The rapport between a bishop and his priests is the single most important factor contributing to the health of a diocese. So says Bishop Blase Cupich, who is in a position to know. The 60-year-old Nebraska native and former chair of the U.S. bishops’ Committee on Vocations heads the Rapid City, S.D., diocese.
“It is clear to me after more than a decade of serving as a diocesan bishop that the one nonnegotiable for the growth of a local church is a sound and vibrant relationship between a bishop and the members of the presbyterate [the body of priests within a diocese],” said Cupich.
On one level, the priest-bishop relationship is fraught with the sort of supervisor-staff tensions that arise daily in the secular workplace. The bishop is the one person who oversees priest appointments, their aspirations and their futures. But, of course, bishops are not typical bosses and priests are not average employees. Diocesan priests, for example, promise obedience to their bishop on ordination day.
Theologically, the Catechism of the Catholic Church describes the “brotherhood” among priests and their bishop: “All priests … are bound together by an intimate sacramental brotherhood, but in a special way they form one priestly body in the diocese to which they are attached under their own bishop.”
Pope John Paul II summarizes the teaching from Vatican II: “The ordained ministry has a radical ‘communitarian form’ and can only be carried out as ‘a collective work’ ” (Pastores Dabo Vobis).
Still, a healthy relationship is a two-way street, said Cupich. “It is a relationship forged by ongoing communication and consultation, respecting the fact that priests have a deep reservoir of pastoral experience that can only benefit the bishop as he works for the building up of the church entrusted to his care.”
Such “openness” and “regular consultation,” said Cupich, “creates a sense of trust with priests and conveys that the bishop has respect for them. This kind of approach cannot help but generate a favorable climate for the bishop to challenge his priests when they need challenging, and motivate them to take ownership for the needs of the entire diocese and not just the parish or community they serve.”
The good news is that according to “Priests in the United States: Satisfaction, Work Load, and Support Structures,” a 2002 study by Paul M. Perl and Bryan T. Froehle of the Center for Applied Research in the Apostolate at Georgetown University, “most priests view their bishop as supportive and understanding toward priests and describe their own relationship with their bishop as good.”
The study also found, however, that “priests who perceive a lack of encouragement or support from fellow priests, who have relatively few close friends who are priests, and who view their bishop as unsupportive are more likely than others to express dissatisfaction [with their priesthood].” In fact, 10 percent of priests say they have “seriously thought about leaving the priesthood in the past five years.”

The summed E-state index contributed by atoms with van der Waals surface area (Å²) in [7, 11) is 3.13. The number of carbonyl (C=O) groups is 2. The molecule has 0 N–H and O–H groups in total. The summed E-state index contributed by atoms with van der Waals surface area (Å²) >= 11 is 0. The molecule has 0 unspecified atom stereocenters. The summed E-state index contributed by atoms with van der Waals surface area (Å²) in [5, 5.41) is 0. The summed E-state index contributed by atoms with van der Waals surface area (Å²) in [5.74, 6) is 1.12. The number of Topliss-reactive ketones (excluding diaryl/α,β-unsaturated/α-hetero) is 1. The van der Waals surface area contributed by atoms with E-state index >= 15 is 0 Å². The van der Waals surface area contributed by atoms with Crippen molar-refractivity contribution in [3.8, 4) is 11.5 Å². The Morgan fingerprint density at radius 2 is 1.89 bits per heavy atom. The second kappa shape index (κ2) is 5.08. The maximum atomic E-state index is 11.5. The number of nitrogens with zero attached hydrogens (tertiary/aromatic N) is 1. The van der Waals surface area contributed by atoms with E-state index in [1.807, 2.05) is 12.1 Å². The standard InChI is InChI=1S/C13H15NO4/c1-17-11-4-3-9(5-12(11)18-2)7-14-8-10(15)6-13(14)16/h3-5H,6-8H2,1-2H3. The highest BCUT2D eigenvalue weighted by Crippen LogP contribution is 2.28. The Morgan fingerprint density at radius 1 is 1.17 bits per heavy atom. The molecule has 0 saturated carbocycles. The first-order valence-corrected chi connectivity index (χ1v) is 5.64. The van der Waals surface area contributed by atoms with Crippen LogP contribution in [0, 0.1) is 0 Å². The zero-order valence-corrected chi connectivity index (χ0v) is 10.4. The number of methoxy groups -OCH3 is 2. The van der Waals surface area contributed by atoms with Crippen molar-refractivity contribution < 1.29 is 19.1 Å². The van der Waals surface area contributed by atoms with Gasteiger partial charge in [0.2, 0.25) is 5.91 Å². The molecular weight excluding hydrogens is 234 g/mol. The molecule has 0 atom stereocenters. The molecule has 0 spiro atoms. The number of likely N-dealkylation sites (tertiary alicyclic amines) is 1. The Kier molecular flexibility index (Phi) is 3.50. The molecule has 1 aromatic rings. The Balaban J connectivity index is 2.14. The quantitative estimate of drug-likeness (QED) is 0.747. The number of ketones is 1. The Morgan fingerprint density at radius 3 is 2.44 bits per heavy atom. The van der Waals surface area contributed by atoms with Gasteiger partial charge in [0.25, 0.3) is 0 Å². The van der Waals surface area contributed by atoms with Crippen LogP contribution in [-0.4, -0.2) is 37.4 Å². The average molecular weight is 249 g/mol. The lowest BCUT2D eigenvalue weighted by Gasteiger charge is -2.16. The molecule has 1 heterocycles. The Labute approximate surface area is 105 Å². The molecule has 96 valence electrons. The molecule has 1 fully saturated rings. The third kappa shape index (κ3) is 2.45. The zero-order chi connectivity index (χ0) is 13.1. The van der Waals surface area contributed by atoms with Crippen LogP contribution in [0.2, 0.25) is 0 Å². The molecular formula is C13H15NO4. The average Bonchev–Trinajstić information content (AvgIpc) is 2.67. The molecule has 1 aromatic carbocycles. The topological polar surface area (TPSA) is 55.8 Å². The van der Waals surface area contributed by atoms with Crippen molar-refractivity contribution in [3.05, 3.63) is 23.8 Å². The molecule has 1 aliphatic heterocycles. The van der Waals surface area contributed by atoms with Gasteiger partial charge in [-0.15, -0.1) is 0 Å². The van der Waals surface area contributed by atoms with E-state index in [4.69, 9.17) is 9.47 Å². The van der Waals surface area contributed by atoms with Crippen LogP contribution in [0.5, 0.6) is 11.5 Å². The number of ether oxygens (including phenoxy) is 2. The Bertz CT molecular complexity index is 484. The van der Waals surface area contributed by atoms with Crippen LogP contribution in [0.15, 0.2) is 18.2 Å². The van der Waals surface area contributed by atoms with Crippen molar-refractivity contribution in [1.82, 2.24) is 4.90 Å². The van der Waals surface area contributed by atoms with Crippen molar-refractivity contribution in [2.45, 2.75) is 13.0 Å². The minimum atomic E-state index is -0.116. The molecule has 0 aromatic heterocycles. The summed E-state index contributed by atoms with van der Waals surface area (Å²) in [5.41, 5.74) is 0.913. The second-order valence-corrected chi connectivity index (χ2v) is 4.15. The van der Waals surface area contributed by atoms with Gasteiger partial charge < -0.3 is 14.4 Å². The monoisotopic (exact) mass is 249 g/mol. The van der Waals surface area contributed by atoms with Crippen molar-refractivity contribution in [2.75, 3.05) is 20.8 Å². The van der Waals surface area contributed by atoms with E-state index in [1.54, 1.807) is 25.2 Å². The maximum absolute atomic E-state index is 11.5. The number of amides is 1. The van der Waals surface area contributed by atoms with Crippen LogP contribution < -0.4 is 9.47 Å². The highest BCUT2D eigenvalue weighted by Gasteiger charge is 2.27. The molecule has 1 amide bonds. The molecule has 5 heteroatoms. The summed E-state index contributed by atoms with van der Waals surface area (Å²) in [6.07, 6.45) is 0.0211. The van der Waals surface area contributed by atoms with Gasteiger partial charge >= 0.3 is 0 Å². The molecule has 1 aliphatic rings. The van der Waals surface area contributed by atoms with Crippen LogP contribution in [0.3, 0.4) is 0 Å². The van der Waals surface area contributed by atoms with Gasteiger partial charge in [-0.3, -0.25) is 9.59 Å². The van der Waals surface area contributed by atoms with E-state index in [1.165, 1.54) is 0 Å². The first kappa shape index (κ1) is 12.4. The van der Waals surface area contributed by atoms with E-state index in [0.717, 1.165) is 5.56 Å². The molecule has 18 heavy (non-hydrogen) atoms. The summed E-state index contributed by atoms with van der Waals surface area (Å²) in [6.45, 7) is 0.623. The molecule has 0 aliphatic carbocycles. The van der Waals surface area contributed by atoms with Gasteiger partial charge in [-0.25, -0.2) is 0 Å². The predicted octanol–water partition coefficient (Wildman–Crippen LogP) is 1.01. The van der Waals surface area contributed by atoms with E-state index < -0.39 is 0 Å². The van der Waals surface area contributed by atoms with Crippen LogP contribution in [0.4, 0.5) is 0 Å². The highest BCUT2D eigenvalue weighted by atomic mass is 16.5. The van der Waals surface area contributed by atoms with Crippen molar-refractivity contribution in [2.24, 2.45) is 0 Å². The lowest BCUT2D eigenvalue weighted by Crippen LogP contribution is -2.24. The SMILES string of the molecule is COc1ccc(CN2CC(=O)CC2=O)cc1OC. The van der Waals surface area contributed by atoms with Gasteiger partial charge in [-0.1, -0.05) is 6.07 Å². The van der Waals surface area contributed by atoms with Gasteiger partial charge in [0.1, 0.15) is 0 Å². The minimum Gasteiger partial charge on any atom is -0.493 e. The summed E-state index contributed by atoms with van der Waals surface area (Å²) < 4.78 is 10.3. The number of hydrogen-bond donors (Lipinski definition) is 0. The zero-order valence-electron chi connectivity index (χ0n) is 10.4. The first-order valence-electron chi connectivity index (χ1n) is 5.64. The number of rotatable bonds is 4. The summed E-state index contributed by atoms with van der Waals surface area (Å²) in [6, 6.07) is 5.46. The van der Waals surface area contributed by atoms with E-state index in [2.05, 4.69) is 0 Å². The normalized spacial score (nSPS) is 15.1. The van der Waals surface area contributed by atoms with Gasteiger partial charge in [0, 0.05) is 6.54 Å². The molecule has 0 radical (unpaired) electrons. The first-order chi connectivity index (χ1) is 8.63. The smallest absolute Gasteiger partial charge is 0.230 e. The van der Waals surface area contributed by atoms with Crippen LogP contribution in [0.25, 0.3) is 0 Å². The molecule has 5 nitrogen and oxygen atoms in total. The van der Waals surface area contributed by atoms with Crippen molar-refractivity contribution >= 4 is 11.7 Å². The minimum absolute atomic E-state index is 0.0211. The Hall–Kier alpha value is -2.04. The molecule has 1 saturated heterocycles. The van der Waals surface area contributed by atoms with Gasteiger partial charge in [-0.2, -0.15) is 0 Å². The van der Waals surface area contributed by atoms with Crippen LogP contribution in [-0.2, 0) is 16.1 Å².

Yet, the 2002 eruption of the sexual-abuse crisis inserted pain, trauma and mistrust into the bishop-priest relationship. At last summer’s meeting of the U.S. bishops, several bishops and priests began talks about how bishops can repair relations with priests after six years of scandal.
Jim Alphen is executive director of the National Organization for Continuing Education of Roman Catholic Clergy, whose mission is promoting presbyterate unity. Alphen’s organization, in conjunction with the Center for Applied Research in the Apostolate, offers dioceses a unique program called “Cultivating Unity.” This program is a transformational process engaging the entire diocesan presbyterate with its bishop in frank and faith-centered dialogue leading to a common rededication to priestly ministry.
Cultivating Unity is a two-part program. One part includes research -- listening sessions, an interview with the bishop, and a survey of priests. The second part is a carefully structured, facilitated convocation with bishop and priests, centered in common prayer and faith sharing.
Alphen’s group also provides resources to assist dioceses in following up on action items arising from the Cultivating Unity process.
Perl, the researcher and Alphen collaborator, identifies one easy fix: “If a priest is hospitalized, every effort should be made by the bishop to visit that priest, as this issue comes up frequently in focus groups.”
“It takes a courageous bishop to want to undertake Cultivating Unity,” said Alphen.
Tom Gallagher is a regular contributor to NCR. Ideas for a “Mission Management” story? Contact him at firstname.lastname@example.org.
To read the full 2002 study, visit cara.georgetown.edu/pdfs/priest_paper5.pdf.
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